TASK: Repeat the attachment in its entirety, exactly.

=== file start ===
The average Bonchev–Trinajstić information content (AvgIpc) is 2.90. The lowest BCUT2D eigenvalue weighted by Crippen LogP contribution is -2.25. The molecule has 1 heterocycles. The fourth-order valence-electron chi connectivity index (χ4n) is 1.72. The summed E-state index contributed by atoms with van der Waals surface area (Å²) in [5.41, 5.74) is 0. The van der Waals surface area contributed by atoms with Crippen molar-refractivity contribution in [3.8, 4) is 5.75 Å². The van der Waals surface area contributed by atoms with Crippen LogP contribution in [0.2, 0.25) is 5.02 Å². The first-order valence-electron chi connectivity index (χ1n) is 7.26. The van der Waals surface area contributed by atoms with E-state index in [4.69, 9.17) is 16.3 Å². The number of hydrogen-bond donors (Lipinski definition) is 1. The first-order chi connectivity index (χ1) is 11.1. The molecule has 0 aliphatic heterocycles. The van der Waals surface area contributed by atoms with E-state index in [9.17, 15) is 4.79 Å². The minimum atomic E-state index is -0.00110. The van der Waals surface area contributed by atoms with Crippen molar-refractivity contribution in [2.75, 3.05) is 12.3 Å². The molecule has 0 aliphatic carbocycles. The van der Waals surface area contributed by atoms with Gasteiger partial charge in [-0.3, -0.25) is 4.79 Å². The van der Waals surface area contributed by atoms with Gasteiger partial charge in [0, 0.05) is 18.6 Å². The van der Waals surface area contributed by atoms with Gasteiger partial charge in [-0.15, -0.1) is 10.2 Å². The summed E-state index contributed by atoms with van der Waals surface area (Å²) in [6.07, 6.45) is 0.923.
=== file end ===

The average Bonchev–Trinajstić information content (AvgIpc) is 2.90. The lowest BCUT2D eigenvalue weighted by Crippen LogP contribution is -2.25. The molecule has 1 heterocycles. The fourth-order valence-electron chi connectivity index (χ4n) is 1.72. The summed E-state index contributed by atoms with van der Waals surface area (Å²) in [5.41, 5.74) is 0. The van der Waals surface area contributed by atoms with Crippen molar-refractivity contribution in [3.8, 4) is 5.75 Å². The van der Waals surface area contributed by atoms with Crippen LogP contribution in [0.2, 0.25) is 5.02 Å². The first-order valence-electron chi connectivity index (χ1n) is 7.26. The van der Waals surface area contributed by atoms with E-state index in [4.69, 9.17) is 16.3 Å². The number of hydrogen-bond donors (Lipinski definition) is 1. The first-order chi connectivity index (χ1) is 11.1. The molecule has 0 aliphatic heterocycles. The van der Waals surface area contributed by atoms with E-state index in [9.17, 15) is 4.79 Å². The minimum atomic E-state index is -0.00110. The van der Waals surface area contributed by atoms with Crippen molar-refractivity contribution in [2.75, 3.05) is 12.3 Å². The molecule has 0 aliphatic carbocycles. The van der Waals surface area contributed by atoms with Gasteiger partial charge in [-0.3, -0.25) is 4.79 Å². The van der Waals surface area contributed by atoms with Gasteiger partial charge in [0, 0.05) is 18.6 Å². The van der Waals surface area contributed by atoms with Gasteiger partial charge in [-0.15, -0.1) is 10.2 Å². The summed E-state index contributed by atoms with van der Waals surface area (Å²) in [6.07, 6.45) is 0.923.